This is our next post in our series discussing why residents of Dallas, Texas need a will. Our last article discussed how a properly written will can serve as a peacemaker for your family. Too often the desire is to quickly prepare a will. That is likely to leave important matters either not addressed or left open to interpretation. It is important to have a comprehensive and detailed plan for your family. In this post we will discuss how a will affects your minor children.
Dallas parents should understand that it is vitally important to have a will that addresses the care of your minor children.
No one ever wants to think about the possibility of dying while they have young children. As terrible as that prospect it, it would be far worse to leave your children with no plan in place as to who would care of them. A properly written will is a crucial document for parents so that this vital decision can be established.
One major thing that a will can take care of is the designation of a guardian. Who would you want to care for your children in the event of your death? Does your spouse agree? What if the person you chose dies with you? Who would you want as an alternate?
This is a topic that frequently requires quite a bit of thought, consideration, and much discussion with your spouse. And, of course, it’s a very good idea to discuss this decision with the person whom you would like to name as guardian. You also need to name at least one alternate guardian in case your initial choice is disqualified, dead, refuses to serve or would not serve the best interest of the child at the time of your death.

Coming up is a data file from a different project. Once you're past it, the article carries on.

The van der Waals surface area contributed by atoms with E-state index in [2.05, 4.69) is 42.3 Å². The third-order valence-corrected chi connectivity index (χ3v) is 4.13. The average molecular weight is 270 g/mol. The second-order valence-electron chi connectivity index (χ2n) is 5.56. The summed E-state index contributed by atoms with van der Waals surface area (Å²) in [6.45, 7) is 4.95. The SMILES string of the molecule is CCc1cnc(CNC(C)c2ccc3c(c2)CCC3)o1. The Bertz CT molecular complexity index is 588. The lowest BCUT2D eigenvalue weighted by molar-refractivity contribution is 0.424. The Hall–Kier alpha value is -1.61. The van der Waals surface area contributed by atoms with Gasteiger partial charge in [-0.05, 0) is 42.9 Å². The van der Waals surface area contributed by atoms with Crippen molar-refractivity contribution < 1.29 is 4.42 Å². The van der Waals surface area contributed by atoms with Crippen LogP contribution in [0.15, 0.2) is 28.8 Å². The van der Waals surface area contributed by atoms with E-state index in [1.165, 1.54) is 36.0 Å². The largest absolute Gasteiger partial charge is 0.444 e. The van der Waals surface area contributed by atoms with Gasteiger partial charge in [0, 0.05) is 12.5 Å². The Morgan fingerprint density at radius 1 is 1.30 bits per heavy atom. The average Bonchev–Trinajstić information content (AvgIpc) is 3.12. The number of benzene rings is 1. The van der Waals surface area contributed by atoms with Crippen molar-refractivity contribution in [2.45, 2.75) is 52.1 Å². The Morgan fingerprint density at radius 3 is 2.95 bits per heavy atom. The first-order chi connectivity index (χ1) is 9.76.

What happens if you do not have a will that designates a guardian for your children?
If a Dallas parent dies and does not have a will that properly designates a guardian for their minor child, then the surviving parent is the natural guardian of the child. This seems like the obvious solution, but, sadly, in some cases it is a poor choice and this needs to be addressed. If both spouses are deceased, then the court will automatically appoint the closest elder relative (normally a grandparent). In the event that there are many relatives, then the court will decide who it feels is the most appropriate guardian. If no close relatives exist or apply for guardianship, then the court must appoint an outside adult.
Equally important is the fact that you can name anyone who you do not want to be the guardian of your children. We all have family members who mean well, but who would not be the best choice to raise our children.
Our next blog will continue the discussion about why parents of minor children need a will by delving into how you need to provide for your children financially.
The Johnson Firm can help you devise a plan to make certain that your children will be well cared for in the event of your death.